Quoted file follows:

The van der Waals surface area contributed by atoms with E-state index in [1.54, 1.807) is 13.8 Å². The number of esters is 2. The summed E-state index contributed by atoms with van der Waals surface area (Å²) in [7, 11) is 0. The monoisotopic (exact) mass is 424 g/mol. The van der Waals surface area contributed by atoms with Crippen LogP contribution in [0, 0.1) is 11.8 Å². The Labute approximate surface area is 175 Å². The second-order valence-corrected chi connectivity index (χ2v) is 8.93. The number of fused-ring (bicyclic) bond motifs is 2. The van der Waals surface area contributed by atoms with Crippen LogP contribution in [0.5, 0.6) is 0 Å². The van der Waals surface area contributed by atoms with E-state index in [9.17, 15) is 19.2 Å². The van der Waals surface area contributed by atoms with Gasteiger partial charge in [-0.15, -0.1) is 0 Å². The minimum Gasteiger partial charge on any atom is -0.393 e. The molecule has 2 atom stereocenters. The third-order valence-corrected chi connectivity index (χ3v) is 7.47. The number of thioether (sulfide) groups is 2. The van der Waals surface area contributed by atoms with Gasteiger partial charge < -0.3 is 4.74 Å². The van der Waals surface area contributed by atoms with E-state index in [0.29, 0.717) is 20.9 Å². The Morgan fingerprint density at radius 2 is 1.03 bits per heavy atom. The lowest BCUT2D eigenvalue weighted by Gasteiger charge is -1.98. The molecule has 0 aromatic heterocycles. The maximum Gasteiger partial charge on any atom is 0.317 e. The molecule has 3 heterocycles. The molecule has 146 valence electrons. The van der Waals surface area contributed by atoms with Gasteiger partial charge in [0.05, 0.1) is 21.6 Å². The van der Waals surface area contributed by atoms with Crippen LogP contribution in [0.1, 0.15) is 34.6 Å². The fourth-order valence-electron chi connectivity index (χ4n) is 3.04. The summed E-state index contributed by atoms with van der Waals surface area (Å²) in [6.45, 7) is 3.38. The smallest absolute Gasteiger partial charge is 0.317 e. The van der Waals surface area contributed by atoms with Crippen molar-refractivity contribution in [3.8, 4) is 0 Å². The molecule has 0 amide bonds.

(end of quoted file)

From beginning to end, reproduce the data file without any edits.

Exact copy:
The van der Waals surface area contributed by atoms with E-state index in [1.54, 1.807) is 13.8 Å². The number of esters is 2. The summed E-state index contributed by atoms with van der Waals surface area (Å²) in [7, 11) is 0. The monoisotopic (exact) mass is 424 g/mol. The van der Waals surface area contributed by atoms with Crippen LogP contribution in [0, 0.1) is 11.8 Å². The Labute approximate surface area is 175 Å². The second-order valence-corrected chi connectivity index (χ2v) is 8.93. The number of fused-ring (bicyclic) bond motifs is 2. The van der Waals surface area contributed by atoms with Crippen LogP contribution in [0.5, 0.6) is 0 Å². The van der Waals surface area contributed by atoms with E-state index in [9.17, 15) is 19.2 Å². The van der Waals surface area contributed by atoms with Gasteiger partial charge in [-0.15, -0.1) is 0 Å². The minimum Gasteiger partial charge on any atom is -0.393 e. The molecule has 2 atom stereocenters. The third-order valence-corrected chi connectivity index (χ3v) is 7.47. The number of thioether (sulfide) groups is 2. The van der Waals surface area contributed by atoms with Gasteiger partial charge < -0.3 is 4.74 Å². The van der Waals surface area contributed by atoms with E-state index in [0.29, 0.717) is 20.9 Å². The Morgan fingerprint density at radius 2 is 1.03 bits per heavy atom. The lowest BCUT2D eigenvalue weighted by Gasteiger charge is -1.98. The molecule has 0 aromatic heterocycles. The maximum Gasteiger partial charge on any atom is 0.317 e. The molecule has 3 heterocycles. The molecule has 146 valence electrons. The van der Waals surface area contributed by atoms with Gasteiger partial charge in [0.05, 0.1) is 21.6 Å². The van der Waals surface area contributed by atoms with Crippen LogP contribution in [0.1, 0.15) is 34.6 Å². The fourth-order valence-electron chi connectivity index (χ4n) is 3.04. The summed E-state index contributed by atoms with van der Waals surface area (Å²) in [6.45, 7) is 3.38. The smallest absolute Gasteiger partial charge is 0.317 e. The van der Waals surface area contributed by atoms with Crippen molar-refractivity contribution in [3.8, 4) is 0 Å². The molecule has 0 amide bonds.